In an article in The New York Times about Israel’s attempts to expel Palestinians from Gaza into Egypt, Jerusalem Bureau chief Patrick Kingsley just called the 1948 Nakba—the murder and expulsion of Palestinians from lands that became Israel—a “migration.”
Which immediately conjures Jacob Lawrence’s 60-panel masterpiece, The Migration Series, the 1940-41 epic that told a tale of “The Great Migration,” “the flight” of Black Americans out of the South “following the outbreak of World War I.”
Lawrence’s original title for his series was The Migration of The Negro. The title changed as language shifted with the political and cultural change. No one today would be confused by this, or by the changing implications of, “The Negro.” Yet the implications and complications of the term “Migration” are still rarely acknowledged.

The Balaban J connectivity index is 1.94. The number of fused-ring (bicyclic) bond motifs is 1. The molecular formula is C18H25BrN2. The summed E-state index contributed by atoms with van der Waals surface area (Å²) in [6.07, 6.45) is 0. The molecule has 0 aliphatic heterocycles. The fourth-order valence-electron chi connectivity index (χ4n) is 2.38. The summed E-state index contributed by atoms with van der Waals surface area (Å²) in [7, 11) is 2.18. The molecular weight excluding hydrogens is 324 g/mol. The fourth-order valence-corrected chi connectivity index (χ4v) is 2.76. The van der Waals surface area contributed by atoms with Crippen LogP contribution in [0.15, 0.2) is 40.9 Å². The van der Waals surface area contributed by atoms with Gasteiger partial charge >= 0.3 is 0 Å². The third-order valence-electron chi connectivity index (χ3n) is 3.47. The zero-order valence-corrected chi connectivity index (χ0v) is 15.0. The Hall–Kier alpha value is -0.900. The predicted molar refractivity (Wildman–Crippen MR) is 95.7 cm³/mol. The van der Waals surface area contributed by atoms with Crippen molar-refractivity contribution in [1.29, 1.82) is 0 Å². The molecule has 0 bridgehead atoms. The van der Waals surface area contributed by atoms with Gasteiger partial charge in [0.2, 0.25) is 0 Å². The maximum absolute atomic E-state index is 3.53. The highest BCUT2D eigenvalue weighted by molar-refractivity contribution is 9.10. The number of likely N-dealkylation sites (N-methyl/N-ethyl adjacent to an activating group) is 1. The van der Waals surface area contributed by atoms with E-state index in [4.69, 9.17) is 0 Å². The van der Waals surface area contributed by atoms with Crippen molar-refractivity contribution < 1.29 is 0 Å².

“To me, migration means movement,” said Lawrence at some later point, according to the Phillips Collection, which acquired half the series. “There was conflict and struggle. But out of the struggle came a kind of power and even beauty. ‘And the migrants kept coming’ [the artist’s caption for the final panel, is a refrain of triumph over adversity. If it rings true for you today, then it must still strike a chord in our American experience.”
Perhaps hearing the 1948 Nakba called a “migration” in the midst of relentless violence on a massive scale, in the pursuit of another nakba, will shock people into recognition. That migration can also mean ethnic cleansing and genocide, and that it rings true today because it’s still endemic in our American experience, and there is not beauty in it.